Boko Haram beyond Nigeria: Girls’ education under threat

A futile debate about Islamism takes focus away from the assault of religious extremism on girls’ education.

Nigeria's Boko Haram kidnapped more than 200 schoolgirls in April [AFP/Getty Images]

The terrible kidnapping of the 200 Nigerian schoolgirls by Boko Haram, a Nigerian armed group, has evoked disgust and condemnation from people all over the world. The incident happened more than a month and a half ago, yet nothing has happened to help these girls except for a Twitter hashtag campaign and the reported arrival of a British spyplane in Nigeria to help the Nigerian Army in the search.

While human rights activists and other informed commentators recognise the political roots of the conflict between Boko Haram, the Nigerian government and its innocent citizens, others, most notably Islamophobic online pundits, have wasted their time using the Boko Haram disaster to further their agenda of defaming Islam by quoting Quranic verses out of context to prove that Islam condones the shameful practice of sex slavery.

Instead of recognising that the right of girls to go to school is under global assault, they look at what life was like in seventh century Arabia and crow that Sharia or Islamic law promotes keeping girls and women uneducated and imprisoned by their evil Muslim overlords (read: fathers, husbands, brothers, sons). Educated Muslims have fought back against the blame game with their own responses, including Pakistani education activist Malala Yousafzai, who made a public statement that Boko Haram had clearly “never read the Quran”, for if they had, they would understand that their actions are a violation against everything it teaches.

All of this rhetoric serves only to direct justifiable anger and ire in the wrong direction. It is a distraction from the reality that “Islamist” movements use the most powerful tool in their arsenal – not physical weapons, but the firm belief that their fight is sanctioned by God – to provide justification for their illegal, violent and deplorable actions. Not only do they direct this tool inwards to their own psychological delusions (witness the Boko Haram leader declaring in a videotaped statement that God had told him to “sell women”) but they direct this tool outwards, to the rest of the world watching them, in order to intimidate and silence everyone around them. What we see in these afflicted areas is the enactment of psychological warfare by Islamists on people’s sensibilities, playing on their fears and vulnerabilities as well as their genuine love for their religion.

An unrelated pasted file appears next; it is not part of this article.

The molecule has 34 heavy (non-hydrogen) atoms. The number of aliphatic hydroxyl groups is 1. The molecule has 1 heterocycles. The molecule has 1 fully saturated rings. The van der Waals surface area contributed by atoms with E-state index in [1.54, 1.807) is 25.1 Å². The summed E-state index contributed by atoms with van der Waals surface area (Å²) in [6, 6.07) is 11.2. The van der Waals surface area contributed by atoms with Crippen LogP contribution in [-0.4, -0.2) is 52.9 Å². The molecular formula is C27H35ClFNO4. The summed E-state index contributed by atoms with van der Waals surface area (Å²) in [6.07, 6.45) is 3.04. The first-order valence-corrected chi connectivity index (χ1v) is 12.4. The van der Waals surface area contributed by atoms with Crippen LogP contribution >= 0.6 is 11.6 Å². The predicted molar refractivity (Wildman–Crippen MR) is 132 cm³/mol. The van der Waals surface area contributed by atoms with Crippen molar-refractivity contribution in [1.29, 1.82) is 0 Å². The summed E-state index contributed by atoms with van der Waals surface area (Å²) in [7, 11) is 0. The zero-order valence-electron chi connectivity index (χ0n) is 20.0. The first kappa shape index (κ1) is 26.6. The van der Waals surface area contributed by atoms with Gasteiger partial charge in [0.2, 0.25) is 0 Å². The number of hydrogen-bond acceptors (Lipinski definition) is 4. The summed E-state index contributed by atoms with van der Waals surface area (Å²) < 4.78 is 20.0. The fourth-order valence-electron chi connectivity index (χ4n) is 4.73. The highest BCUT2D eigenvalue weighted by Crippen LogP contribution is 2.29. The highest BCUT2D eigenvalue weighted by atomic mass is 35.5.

Western observers and pundits who react to this provocation on the same level are just playing the opposite end of the game: They are taking the claims of Boko Haram and other extremist groups and reacting as if they are actually true, and shared by every Muslim in the universe. They do this to suit their own agendas outwardly and inwardly, to justify their own hatred of Islam and their labelling of Muslims as “the other”.

Boko Haram in Balochistan

Harming young girls who want an education and are willing to risk their lives in doing so has resonance for those of us in Pakistan who see similar threats being made against young schoolgirls in restive areas of the country. Everyone knows the story of Malala Yousafzai, who was shot in 2012 for speaking up about education for girls, but even more recently, an extremist group called Tanzeem-ul-Islami-ul-Furqan has been making threats against educating girls in the Panjgur district of Balochistan.